I had this discussion with a friend the other day and don’t know how to answer it.
As Catholics we believe that a person is a Catholic, even if he is non-practicing, holds dissenting beliefs, and is a habitual mortal sinner; such a man is a bad Catholic, but a Catholic nonetheless.
Unless he makes a formal act of defection from the faith.
What exactly does this constitute?
This question comes up a lot when it comes to family-weddings; the family is at least culturally Catholic, but the family member in question chooses to not be married “in Church.”
If a person has gone their entire life not practicing their Catholic religion (all they did was receive the Sacraments of Initiation), and don’t practice any religion, but instead are simply “cultural Christians” who don’t even necessarily consider themselves Catholic, but have not formall joined another Church, is such a marriage valid?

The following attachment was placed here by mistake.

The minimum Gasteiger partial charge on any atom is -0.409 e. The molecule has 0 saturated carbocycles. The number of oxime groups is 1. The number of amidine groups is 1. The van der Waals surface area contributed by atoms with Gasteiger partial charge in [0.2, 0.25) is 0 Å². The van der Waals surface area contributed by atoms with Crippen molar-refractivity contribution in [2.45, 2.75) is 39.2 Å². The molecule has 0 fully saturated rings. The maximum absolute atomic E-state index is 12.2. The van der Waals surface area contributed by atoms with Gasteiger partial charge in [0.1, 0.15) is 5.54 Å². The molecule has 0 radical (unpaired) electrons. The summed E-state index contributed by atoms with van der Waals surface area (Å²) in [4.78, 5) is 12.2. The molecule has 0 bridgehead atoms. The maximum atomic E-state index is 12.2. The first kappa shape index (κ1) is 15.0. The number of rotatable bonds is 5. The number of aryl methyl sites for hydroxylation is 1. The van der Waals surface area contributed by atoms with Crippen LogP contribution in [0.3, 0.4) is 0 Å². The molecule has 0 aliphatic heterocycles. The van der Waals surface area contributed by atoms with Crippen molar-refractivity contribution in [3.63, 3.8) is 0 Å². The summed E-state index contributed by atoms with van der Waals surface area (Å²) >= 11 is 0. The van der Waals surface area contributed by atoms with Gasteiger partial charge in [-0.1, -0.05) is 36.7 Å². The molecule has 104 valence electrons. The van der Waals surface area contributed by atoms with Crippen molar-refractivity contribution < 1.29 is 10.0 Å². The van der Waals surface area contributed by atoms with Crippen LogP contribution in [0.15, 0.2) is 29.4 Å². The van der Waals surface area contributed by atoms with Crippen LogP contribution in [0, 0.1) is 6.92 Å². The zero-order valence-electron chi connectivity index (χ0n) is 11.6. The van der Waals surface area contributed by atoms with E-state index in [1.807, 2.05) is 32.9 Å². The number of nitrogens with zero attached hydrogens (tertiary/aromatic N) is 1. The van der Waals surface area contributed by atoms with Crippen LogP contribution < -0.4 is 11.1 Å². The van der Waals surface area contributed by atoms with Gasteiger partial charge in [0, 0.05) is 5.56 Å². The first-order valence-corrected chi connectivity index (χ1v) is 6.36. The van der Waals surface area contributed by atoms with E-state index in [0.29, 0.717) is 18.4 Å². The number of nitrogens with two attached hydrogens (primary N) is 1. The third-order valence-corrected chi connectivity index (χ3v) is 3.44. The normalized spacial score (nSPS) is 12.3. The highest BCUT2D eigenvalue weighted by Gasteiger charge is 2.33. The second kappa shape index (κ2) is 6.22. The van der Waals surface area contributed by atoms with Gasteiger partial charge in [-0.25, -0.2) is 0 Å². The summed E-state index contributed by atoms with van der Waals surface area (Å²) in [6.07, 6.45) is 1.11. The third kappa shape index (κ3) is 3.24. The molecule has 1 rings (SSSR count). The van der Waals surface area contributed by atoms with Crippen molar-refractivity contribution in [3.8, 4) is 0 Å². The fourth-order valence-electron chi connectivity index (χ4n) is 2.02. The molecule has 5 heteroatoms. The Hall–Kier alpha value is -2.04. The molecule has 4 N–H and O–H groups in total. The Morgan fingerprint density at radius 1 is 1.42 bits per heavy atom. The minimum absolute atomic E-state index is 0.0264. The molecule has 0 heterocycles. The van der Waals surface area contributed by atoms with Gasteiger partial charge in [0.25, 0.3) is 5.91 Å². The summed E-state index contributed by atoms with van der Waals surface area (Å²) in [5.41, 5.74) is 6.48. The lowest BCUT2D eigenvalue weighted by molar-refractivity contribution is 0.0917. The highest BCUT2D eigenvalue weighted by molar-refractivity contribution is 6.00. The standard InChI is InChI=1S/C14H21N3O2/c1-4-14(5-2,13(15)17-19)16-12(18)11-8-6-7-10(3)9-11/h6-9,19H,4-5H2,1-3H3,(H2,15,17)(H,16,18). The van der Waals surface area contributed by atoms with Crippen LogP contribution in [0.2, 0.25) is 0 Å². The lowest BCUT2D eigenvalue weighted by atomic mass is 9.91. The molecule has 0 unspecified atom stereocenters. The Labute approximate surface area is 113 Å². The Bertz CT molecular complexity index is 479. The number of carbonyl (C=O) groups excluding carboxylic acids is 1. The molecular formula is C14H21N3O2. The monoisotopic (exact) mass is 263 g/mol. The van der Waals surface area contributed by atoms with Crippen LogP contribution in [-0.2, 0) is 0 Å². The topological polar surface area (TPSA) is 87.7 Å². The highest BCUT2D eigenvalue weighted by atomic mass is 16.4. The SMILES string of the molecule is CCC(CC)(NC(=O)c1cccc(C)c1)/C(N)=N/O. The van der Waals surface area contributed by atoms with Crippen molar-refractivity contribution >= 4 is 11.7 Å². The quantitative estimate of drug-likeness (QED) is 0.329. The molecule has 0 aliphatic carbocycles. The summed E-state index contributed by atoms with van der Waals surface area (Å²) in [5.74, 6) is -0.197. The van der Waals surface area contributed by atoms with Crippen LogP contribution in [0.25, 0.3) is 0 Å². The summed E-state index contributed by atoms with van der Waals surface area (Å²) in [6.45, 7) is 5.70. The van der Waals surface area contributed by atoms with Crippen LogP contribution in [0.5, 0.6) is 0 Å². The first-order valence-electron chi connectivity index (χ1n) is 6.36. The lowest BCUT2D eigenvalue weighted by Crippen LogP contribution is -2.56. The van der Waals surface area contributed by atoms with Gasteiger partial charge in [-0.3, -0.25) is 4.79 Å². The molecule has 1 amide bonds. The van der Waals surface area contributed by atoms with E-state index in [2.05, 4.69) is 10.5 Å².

I ask because, supposing one of these family members described above marries, and later wants to “re-practice” their Catholicism, can they receive the Sacraments, on the grounds that their marriage was contracted in a period in which they did not really see themselves as Catholic?
In other words, I’m not so convinced that a person has to make a “formal defection” to not be considered Catholic. My parents don’t consider themselves Catholic, but were raised as such; my father’s Agnostic and my mother holds beliefs that amount to Liberal Protestantism. Neither have formally converted to another faith. If they were younger, would they be obliged to marry in Church under pain of invalid marriage?
Seems like a sitcky question. How do we resolve it?